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From June 26 until October 2 we would like to invite you to the Władysław Hasior Gallery for an exhibition of works by Grzegorz Pecuch, a well-known sculptor from Zakopane – Grzegorz Pecuch. You will be able to see works from the Tatra Museum collection, as well as pieces from a private collection that are exhibited here in public for the first time.


With me it all starts with fingers and eyes. First I examine a piece of wood for a really long time. I feel and I observe, I familiarize myself  with it. It convinces me of something, and I do it. Will it listen to me? Because if I underestimated it, I’d be a criminal.

During the interwar period (1918-1939), Zakopane's School of Woodcrafts was famous for its high level of education and unusual teaching methods. Instead of working with clay models, they would emphasize freeing the creative potential of pupils. In the 1940s and 1950s, thanks to Antoni Kenar (a graduate and teacher of the school), a new chapter in the school’s history started. This new chapter was led by Kenar and his pupils who included Stanisław Kulon, Antoni Słonina, Antoni Rząsa, Władysław Hasior and Grzegorz Pecuch. Kenar told his pupils that he would not teach them how to create but how to think.

Looking back at the works of Kenar’s pupils, one can find many common denominators. Whatever theme they would find for their work, materials were chosen with intuition and precision. Kenar taught them how to use the qualities of the material, how to use the experience withheld inside a man, how to translate it into the language of a sculpture.

Grzegorz Pecuch (1923-2008) originated from Florynka, near Nowy Sącz. He was admitted to the Zakopane school in 1946. He graduated from the Warsaw Academy of Fine Arts where he trained at Marian Wnuk’s workshop. Later, like Hasior and Rząsa, he worked as a sculpture teacher at the State School of Art Techniques in Zakopane (1955-1976). He would say: Since my earliest days, I have been interested in sculpture. My first, though still quite inept, sculptures came to life while I was grazing cows.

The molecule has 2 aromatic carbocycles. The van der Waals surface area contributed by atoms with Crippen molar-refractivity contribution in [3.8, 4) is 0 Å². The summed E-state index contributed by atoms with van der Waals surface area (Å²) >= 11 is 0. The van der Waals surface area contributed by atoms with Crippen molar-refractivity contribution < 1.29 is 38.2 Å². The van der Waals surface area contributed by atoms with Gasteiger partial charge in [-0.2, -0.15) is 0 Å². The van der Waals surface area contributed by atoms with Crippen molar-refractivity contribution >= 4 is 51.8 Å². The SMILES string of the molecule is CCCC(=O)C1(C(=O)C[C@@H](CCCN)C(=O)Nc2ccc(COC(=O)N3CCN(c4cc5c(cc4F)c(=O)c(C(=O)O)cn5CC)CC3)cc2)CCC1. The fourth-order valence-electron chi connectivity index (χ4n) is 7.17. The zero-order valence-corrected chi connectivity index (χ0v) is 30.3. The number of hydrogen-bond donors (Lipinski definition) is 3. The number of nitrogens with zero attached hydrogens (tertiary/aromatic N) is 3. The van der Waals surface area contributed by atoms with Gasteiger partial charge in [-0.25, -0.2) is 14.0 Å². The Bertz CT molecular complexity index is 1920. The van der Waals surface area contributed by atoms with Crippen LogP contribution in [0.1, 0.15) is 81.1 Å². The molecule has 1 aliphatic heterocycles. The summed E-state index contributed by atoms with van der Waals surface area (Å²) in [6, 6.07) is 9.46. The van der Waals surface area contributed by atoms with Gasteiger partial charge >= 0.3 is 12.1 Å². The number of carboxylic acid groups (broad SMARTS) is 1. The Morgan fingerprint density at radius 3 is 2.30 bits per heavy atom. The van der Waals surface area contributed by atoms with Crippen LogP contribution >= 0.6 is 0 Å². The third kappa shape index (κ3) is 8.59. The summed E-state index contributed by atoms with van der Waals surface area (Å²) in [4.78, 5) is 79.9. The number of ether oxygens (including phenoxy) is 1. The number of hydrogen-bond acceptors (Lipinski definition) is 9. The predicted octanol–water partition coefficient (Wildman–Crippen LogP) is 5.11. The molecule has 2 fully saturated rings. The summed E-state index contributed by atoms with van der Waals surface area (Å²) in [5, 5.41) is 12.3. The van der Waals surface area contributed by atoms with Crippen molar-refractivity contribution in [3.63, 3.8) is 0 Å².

The exhibition shows a selection of works from a private collection, as well as the Tatra Museum collection. From among many preserved sculptures, few were selected that refer to nature in the material – most of them were done in wood – as well as in the theme. This choice is a result of the interpretation of the artist’s words – he thought that they [sculptures] were born earlier, somewhere in the forest, in the wind and in the sun. The power of rushing air, warmth and frost shape the growing tree […]. It’s not a sculpture yet, but I can already see it. It is in the wood and it awaits my hands.

For Grzegorz Pecuch, working with a piece of wood wasn’t only tooling a material until you get the desired shape. It was an act of creation, prolonging the wood’s lifespan and giving it more meaning.

Am I killing the wood? This piece of pearwood that I’ve carved a horsey out of, is alive […], I gave it immortality, because even if any misfortune happens to it, the photograph will survive […]. Therefore, I have prolonged the life of the pearwood. I told it to mean something more than it has meant. How it needs to live it’s old life and mine as well.

 We invite you to a forest, the forest of the artist’s imagination, where different species of wood and animals live in harmony. Grzegorz Pecuch said he wanted to talk and sculpt life and energy. His works are an interesting counterpoint for the collection of Władysław Hasior’s work exhibited at the Gallery – in his works the material plays the main role and also tells us an entirely different story.

Julita Dembowska

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Translated & edited by: Joanna Holzman, Adrian Smith, Anna Wende-Surmiak